Alex Hayes Books

The Golden Thread

Chapter 1 – Megan
 
A single thread of golden light glimmers across the horizon, tugging my eyes toward home. New York City. Three thousand miles away.
What the hell am I doing here?
I step away from the window of our fourteenth floor suite in San Francisco, wondering why Mom paid a thousand dollars for rooms we spent less than eight hours in. Add to that the Porsche she rented, and the past twenty-four hours must have cost more than my savings several times over.
A sigh slips free. Even if I wasn’t cursed with the ability to read people’s feelings, I couldn’t miss the happiness radiating off my mom. Sharp contrast to the anger that would rise in her so often while living in New York.
For her, today is the start of a new life; for me, it’s Day One of a prison sentence.
After a last glance at my vintage acid-washed jeans and tight tee ensemble, I snag my retro tasseled suede purse and overnight bag off the bed.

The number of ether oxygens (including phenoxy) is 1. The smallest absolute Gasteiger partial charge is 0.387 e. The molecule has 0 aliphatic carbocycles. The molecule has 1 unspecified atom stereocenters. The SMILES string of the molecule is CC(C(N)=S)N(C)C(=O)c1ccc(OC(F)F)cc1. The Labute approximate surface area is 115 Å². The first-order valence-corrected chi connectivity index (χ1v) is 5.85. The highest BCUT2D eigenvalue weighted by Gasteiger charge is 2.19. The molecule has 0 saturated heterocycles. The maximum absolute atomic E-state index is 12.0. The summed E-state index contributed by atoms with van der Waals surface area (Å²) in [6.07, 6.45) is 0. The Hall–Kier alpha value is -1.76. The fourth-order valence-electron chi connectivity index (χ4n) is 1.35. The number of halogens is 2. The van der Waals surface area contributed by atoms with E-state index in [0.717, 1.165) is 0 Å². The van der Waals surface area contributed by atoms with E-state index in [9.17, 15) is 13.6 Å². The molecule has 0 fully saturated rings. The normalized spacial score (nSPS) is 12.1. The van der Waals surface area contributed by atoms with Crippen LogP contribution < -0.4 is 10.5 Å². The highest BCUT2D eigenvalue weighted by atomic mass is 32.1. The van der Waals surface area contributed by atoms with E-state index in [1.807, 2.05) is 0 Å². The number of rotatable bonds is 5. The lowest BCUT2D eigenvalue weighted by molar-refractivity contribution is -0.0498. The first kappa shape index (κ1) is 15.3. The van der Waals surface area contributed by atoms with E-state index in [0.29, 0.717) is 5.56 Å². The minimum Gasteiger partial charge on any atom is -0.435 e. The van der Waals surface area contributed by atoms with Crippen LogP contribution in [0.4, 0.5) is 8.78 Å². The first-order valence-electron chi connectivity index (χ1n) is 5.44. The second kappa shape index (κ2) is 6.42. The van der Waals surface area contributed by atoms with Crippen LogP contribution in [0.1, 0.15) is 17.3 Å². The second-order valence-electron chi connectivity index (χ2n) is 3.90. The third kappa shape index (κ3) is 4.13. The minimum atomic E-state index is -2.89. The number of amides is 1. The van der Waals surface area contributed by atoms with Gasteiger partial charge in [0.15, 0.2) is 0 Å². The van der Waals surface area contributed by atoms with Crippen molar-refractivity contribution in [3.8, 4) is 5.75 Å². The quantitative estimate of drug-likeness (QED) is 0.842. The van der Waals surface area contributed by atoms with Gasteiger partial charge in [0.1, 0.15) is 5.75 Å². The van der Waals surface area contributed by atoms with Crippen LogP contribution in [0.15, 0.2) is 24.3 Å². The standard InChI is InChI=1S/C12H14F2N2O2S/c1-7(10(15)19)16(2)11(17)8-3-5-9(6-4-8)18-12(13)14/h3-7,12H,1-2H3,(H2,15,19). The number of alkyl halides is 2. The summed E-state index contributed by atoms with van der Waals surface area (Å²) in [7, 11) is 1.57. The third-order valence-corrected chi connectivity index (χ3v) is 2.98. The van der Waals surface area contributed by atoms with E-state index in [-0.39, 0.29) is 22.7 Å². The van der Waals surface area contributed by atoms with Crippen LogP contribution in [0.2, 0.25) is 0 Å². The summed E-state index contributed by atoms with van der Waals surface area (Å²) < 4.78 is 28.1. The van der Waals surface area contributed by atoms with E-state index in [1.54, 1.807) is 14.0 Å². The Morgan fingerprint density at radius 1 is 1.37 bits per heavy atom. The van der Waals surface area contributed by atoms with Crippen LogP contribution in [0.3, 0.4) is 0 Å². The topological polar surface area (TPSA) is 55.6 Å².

Mom fluffs her burnt sienna hair in the gilded ceiling-to-floor mirror. She has that look. The one that reminds me of Grandma — her mom — who escaped poverty in Brazil by modeling, until she made enough money to get a business degree and grow a multimillion dollar talent agency.
She was a smart quick-thinking lady, a go-getter. Guess Mom’s no different. Once she makes a decision, she wants the job done. Like moving out here.
Mom smiles. “Ready to go?”
One final glance to the east, and I follow her down to the lobby.